Background Research is urgently needed to reduce the morbidity and mortality of Lassa fever (LF), including clinical trials to test new therapies and to verify the efficacy and safety of the only current treatment recommendation, ribavirin, which has a weak clinical evidence base. To help establish a basis for the development of an adaptable, standardised clinical trial methodology, we conducted a systematic review to identify the clinical characteristics and outcomes of LF and describe how LF has historically been defined and assessed in the scientific literature.
Methodology Primary clinical studies and reports of patients with suspected and confirmed diagnosis of LF published in the peer-reviewed literature before 15 April 2021 were included. Publications were selected following a two-stage screening of abstracts, then full-texts, by two independent reviewers at each stage. Data were extracted, verified, and summarised using descriptive statistics. Results 147 publications were included, primarily case reports (36%), case series (28%), and cohort studies (20%); only 2 quasi-randomised studies (1%) were found. Data are mostly from Nigeria (52% of individuals, 41% of publications) and Sierra Leone (42% of individuals, 31% of publications). The results corroborate the World Health Organisation characterisation of LF presentation. However, a broader spectrum of presenting symptoms is evident, such as gastrointestinal illness and other nervous system and musculoskeletal disorders that are not commonly included as indicators of LF. The overall case fatality ratio was 30% in laboratory-confirmed cases (1896/6373 reported in 109 publications).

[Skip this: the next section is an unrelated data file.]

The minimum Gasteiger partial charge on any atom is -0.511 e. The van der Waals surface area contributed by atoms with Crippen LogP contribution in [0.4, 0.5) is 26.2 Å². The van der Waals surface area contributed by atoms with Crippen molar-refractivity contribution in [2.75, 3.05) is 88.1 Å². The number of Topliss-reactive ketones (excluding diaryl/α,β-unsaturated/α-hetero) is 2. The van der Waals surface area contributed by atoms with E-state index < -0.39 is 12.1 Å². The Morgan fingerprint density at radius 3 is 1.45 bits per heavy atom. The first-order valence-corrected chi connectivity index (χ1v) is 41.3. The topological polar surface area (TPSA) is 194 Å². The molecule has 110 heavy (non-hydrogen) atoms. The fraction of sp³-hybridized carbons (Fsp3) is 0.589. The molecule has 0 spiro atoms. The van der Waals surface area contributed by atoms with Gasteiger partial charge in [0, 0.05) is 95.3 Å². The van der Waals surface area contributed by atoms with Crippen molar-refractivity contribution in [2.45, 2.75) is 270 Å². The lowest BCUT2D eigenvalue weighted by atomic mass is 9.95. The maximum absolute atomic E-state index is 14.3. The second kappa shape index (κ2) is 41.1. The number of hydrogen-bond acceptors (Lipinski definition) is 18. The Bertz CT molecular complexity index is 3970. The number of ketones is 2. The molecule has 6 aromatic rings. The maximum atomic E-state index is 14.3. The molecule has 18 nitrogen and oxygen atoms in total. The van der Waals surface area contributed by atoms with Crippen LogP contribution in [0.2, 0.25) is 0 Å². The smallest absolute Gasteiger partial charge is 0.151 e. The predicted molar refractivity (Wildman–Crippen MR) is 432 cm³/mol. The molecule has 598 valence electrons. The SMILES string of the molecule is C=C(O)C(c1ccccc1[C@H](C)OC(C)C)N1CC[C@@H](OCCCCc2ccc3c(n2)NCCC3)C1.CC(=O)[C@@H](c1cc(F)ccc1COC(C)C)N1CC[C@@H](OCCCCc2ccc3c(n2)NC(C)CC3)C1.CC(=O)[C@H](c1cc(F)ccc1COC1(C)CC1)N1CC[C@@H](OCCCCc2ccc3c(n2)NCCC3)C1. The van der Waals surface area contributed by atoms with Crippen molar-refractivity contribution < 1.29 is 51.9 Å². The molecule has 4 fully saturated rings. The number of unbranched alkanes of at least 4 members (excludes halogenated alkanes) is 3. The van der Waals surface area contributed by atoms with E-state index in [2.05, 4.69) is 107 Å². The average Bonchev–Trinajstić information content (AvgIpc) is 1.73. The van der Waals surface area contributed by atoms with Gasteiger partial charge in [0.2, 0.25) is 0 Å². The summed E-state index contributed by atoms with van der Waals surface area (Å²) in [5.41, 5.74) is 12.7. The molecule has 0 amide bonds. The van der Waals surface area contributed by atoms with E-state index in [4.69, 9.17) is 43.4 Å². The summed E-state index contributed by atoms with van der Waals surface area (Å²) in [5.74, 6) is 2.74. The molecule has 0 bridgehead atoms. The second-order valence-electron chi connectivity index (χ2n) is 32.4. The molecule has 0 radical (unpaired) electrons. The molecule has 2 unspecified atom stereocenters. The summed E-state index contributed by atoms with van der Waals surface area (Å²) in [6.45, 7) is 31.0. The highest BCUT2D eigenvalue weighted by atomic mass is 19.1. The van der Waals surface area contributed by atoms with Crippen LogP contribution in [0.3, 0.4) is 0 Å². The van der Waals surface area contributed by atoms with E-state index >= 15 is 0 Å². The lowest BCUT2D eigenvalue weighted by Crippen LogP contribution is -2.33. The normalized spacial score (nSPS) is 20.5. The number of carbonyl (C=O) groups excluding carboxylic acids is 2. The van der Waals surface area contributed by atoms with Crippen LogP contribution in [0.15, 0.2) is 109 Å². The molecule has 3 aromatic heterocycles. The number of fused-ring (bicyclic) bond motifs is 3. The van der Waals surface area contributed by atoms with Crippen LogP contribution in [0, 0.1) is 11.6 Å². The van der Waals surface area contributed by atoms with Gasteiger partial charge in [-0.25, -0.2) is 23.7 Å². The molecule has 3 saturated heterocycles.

Conclusion Systematic review is an important tool in the clinical characterisation of diseases with limited publications. The results herein provide a more complete understanding of the spectrum of disease which is relevant to clinical trial design. This review demonstrates the need for coordination across the LF research community to generate harmonised research methods that can contribute to building a strong evidence base for new treatments and foster confidence in their integration into clinical care.